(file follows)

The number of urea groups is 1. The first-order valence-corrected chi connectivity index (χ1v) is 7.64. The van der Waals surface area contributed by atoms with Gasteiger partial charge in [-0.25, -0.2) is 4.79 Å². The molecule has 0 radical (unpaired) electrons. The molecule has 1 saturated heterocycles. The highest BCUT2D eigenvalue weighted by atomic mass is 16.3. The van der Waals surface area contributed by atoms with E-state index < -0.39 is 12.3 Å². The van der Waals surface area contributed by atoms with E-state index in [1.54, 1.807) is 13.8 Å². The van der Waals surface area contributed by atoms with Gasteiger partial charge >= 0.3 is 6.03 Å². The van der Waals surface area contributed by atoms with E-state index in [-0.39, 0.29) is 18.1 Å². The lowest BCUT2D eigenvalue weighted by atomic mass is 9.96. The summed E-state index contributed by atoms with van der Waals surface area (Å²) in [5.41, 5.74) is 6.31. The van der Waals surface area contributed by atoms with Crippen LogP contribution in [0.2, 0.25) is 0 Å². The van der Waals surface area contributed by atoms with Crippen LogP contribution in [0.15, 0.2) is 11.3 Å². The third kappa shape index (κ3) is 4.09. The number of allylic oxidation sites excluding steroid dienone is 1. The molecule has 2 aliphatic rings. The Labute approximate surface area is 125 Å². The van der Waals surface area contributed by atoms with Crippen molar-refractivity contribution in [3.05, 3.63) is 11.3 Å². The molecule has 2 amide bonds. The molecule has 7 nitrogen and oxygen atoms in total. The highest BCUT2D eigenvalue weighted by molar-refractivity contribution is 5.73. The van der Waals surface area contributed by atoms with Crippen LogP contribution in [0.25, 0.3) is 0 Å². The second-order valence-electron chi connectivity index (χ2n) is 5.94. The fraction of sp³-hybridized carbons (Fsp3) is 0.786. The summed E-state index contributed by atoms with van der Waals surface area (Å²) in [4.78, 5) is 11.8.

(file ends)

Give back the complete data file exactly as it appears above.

The number of urea groups is 1. The first-order valence-corrected chi connectivity index (χ1v) is 7.64. The van der Waals surface area contributed by atoms with Gasteiger partial charge in [-0.25, -0.2) is 4.79 Å². The molecule has 0 radical (unpaired) electrons. The molecule has 1 saturated heterocycles. The highest BCUT2D eigenvalue weighted by atomic mass is 16.3. The van der Waals surface area contributed by atoms with E-state index < -0.39 is 12.3 Å². The van der Waals surface area contributed by atoms with E-state index in [1.54, 1.807) is 13.8 Å². The van der Waals surface area contributed by atoms with Gasteiger partial charge >= 0.3 is 6.03 Å². The van der Waals surface area contributed by atoms with E-state index in [-0.39, 0.29) is 18.1 Å². The lowest BCUT2D eigenvalue weighted by atomic mass is 9.96. The summed E-state index contributed by atoms with van der Waals surface area (Å²) in [5.41, 5.74) is 6.31. The van der Waals surface area contributed by atoms with Crippen LogP contribution in [0.2, 0.25) is 0 Å². The van der Waals surface area contributed by atoms with Crippen LogP contribution in [0.15, 0.2) is 11.3 Å². The third kappa shape index (κ3) is 4.09. The number of allylic oxidation sites excluding steroid dienone is 1. The molecule has 2 aliphatic rings. The Labute approximate surface area is 125 Å². The van der Waals surface area contributed by atoms with Crippen molar-refractivity contribution in [3.05, 3.63) is 11.3 Å². The molecule has 2 amide bonds. The molecule has 7 nitrogen and oxygen atoms in total. The highest BCUT2D eigenvalue weighted by molar-refractivity contribution is 5.73. The van der Waals surface area contributed by atoms with Crippen LogP contribution in [0.25, 0.3) is 0 Å². The second-order valence-electron chi connectivity index (χ2n) is 5.94. The fraction of sp³-hybridized carbons (Fsp3) is 0.786. The summed E-state index contributed by atoms with van der Waals surface area (Å²) in [4.78, 5) is 11.8.